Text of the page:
Polar Pioneer rig docks in Seattle, ready for Shell’s Arctic campaign

Polar Pioneer rig docks in Seattle, ready for Shell’s Arctic campaign

Seattle: Shell’s giant rig Polar Pioneer finally arrived in Seattle from nearby Port Angeles on Thursday, marking the next phase in the company’s plan to drill for oil in Arctic waters.

It also should be the trigger for a weekend of eventful protests against the Arctic plan by an array of environmentalists.

The huge structure of the Polar Pioneer, one of two rigs Shell plans to bring north, docked at Terminal 5 following months of debate, protests and high-seas drama.

While being delivered across the Pacific Ocean in April the rig was boarded by a group of Greenpeace anti-drilling activists, whose daring boarding was a YouTube hit.

Now many more protesters are assembling, in spite of a judge’s restraining order to keep their distance, to draw more attention to Shell’s intention of exploratory drilling in the Chukchi Sea off Alaska. Several of them were out in kayaks on Friday to register their displeasure with the Polar Pioneer’s arrival. And they’re promising a “Festival of Resistance” this weekend.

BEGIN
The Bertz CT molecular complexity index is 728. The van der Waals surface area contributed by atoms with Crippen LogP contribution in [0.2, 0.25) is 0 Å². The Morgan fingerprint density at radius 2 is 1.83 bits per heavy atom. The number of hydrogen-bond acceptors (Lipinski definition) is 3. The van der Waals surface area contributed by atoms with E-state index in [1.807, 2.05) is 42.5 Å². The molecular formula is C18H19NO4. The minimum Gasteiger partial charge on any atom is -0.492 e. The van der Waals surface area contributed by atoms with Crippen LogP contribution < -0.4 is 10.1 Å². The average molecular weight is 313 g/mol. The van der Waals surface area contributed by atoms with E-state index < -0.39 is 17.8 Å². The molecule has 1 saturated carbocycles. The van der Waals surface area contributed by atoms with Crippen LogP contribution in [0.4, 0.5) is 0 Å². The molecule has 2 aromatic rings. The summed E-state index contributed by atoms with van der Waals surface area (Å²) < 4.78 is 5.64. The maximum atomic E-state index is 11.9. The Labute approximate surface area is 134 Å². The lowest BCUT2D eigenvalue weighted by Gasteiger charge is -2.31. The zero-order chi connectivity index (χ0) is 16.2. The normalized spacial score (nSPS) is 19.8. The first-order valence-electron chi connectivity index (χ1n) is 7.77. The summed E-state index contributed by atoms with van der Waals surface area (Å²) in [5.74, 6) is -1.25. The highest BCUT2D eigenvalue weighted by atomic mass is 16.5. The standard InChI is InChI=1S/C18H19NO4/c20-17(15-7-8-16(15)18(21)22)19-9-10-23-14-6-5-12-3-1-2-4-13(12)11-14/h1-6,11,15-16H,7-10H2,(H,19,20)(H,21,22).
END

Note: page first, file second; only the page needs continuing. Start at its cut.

Apart from the environmentalists’ objections there have been administrative hurdles put in Shell’s way, too.

Despite receiving a conditional thumbs-up for its Arctic plan from federal agency the Bureau of Ocean Energy Management on Monday, Shell still needs some other permits from state and federal bodies

Seattle’s planning department has ruled that the port’s agreement with Shell is in violation of its city permit. Even the port commissioners who approved the arrangement this week asked Shell to delay the arrival of its fleet.

The other rig planning to dock in Seattle, the Noble Discoverer, was at the Port of Everett 40 miles north of Seattle on Thursday and also headed to the city.

Donal Scully

With 28 years experience writing and editing for newspapers in the UK and Hong Kong, Donal is now based in California from where he covers the Americas for Splash as well as ensuring the site is loaded through the Western Hemisphere timezone.

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